noun, plural crèch·es [kresh-iz, krey-shiz; French kresh] /ˈkrɛʃ ɪz, ˈkreɪ ʃɪz; French krɛʃ/.
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Origin of crèche
Words nearby crèche
What does crèche mean?
A crèche is a nativity scene—a model of a scene depicting the birth of Jesus.
Crèches are often displayed in or outside of homes or churches during Advent, the season preceding Christmas, which celebrates the birth of Jesus and is among the most important Christian holidays. A crèche is also commonly called a Nativity scene or simply a Nativity.
Crèche is also sometimes used to refer to a childcare facility like a day care. This sense of the word is primarily used in the United Kingdom.
It is sometimes seen without the accent mark, which comes from its French spelling.
Example: My children’s favorite part of the crèche is the goats and other animals.
Where does crèche come from?
The first records of the crèche in English come from the late 1700s. It is borrowed directly from French, in which it means “crib” or “manger.”
The earliest uses of crèche in English referred to a crib, often in a direct reference to the story of Jesus’s birth. According to the Biblical account of his birth, Jesus was born in a stable (a small barn for feeding and housing animals), and a manger (a feeding trough) was used as his cradle.
People have displayed crèches during Christmastime for hundreds of years. Crèches can be small (like the kind that can fit under the Christmas tree or on a shelf) or large (like the kind that are displayed on the front lawn of a house or outside of a church). Most include figures representing the infant Jesus in a crib, Mary, Joseph, and shepherds and animals. Many crèches also feature the Magi, or “three wise men” (though traditions differ about whether they should be included).
The word crèche has been used to refer to childcare centers since the mid-1800s. The term was originally used in France and spread to the U.K. In the U.S, equivalent terms are daycare and preschool.
In a scientific context, the word crèche refers to a group of young animals, especially birds, that have been left without parental care. In most cases, this turns into a comedy movie in which the main character eventually adopts them after learning to love their zany antics.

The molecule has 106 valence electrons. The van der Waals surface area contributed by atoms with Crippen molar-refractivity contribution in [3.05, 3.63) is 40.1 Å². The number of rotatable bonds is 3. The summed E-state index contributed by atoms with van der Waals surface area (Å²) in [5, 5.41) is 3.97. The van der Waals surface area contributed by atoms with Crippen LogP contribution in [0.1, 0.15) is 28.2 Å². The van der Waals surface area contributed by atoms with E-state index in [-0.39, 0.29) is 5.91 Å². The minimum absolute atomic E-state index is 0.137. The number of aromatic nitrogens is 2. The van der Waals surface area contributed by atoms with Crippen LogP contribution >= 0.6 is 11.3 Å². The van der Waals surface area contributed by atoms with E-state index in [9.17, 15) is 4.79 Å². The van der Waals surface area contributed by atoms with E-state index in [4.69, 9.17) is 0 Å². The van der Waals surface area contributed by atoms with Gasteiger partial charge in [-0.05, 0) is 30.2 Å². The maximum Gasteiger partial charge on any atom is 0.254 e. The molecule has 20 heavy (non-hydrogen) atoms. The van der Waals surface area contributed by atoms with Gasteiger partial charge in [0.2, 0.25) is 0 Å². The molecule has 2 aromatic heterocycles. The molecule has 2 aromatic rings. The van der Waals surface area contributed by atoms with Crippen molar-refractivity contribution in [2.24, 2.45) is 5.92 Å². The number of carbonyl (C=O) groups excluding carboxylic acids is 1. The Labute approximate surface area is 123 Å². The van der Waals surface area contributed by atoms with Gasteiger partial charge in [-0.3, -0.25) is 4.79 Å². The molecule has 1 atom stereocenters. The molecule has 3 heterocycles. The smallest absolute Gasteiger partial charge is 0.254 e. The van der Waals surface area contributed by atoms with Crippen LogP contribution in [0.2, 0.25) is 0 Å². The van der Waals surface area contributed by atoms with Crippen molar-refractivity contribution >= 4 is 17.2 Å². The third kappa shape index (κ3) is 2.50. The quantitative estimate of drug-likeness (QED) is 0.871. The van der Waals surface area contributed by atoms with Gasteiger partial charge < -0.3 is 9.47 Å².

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How is crèche used in real life?
In the U.S., crèches are more popularly called nativity scenes. When crèche refers to a day care, it is used in much the same way, such as in phrases like crèche fees.
I'm not myself a Christmas dude. But I love watching my bro-in-law put up the creche, as he has intently done every year since childhood. Always a special moment we are honored to share with him. pic.twitter.com/VHNHQkASej
— Harold Pollack (@haroldpollack) December 23, 2018
Our antique creche set is simple but I love it. The figurines were made in Italy in the 1950s and were passed down to us from older generations. Another thing I love is how both my parents and my in-laws had the same Nativity figurines, purchased at similar times in mid-century. pic.twitter.com/7yuR3EXDXg
— Gerri Giovanelli Bauer (@gerribauer) December 9, 2019
If one parent works and the other stays at home to mind the children, they can’t get a mortgage. If both parents are working and they have to pay for creche fees, they still can’t get a mortgage. https://t.co/nfGOoop8jj
— IMAGE Media (@image_magazine) March 29, 2018
Try using crèche!
Is crèche used correctly in the following sentence?
When we set up the crèche, we always wait until Christmas Eve to place the baby Jesus in his manger.
Example sentences from the Web for creche
To tell such a man what the Creche is would be to tie a rope around the neck of every android alive.
Energy swept out of the grids, through the coils of the projectors and out over the blind cube of the Creche.
The creche, it turned out, while not in the city of Omlu itself, was not too far out to reach easily by car.Masters of Space|Edward Elmer Smith
So soon as they had left the creche he began to speak of the horror the babies in their incubating cases had caused him.When the Sleeper Wakes|Herbert George Wells
"But the Creche is here, and I am here to guard it as my forefathers did," Merrick said.
British Dictionary definitions for creche
- a day nursery for very young children
- a supervised play area provided for young children for short periods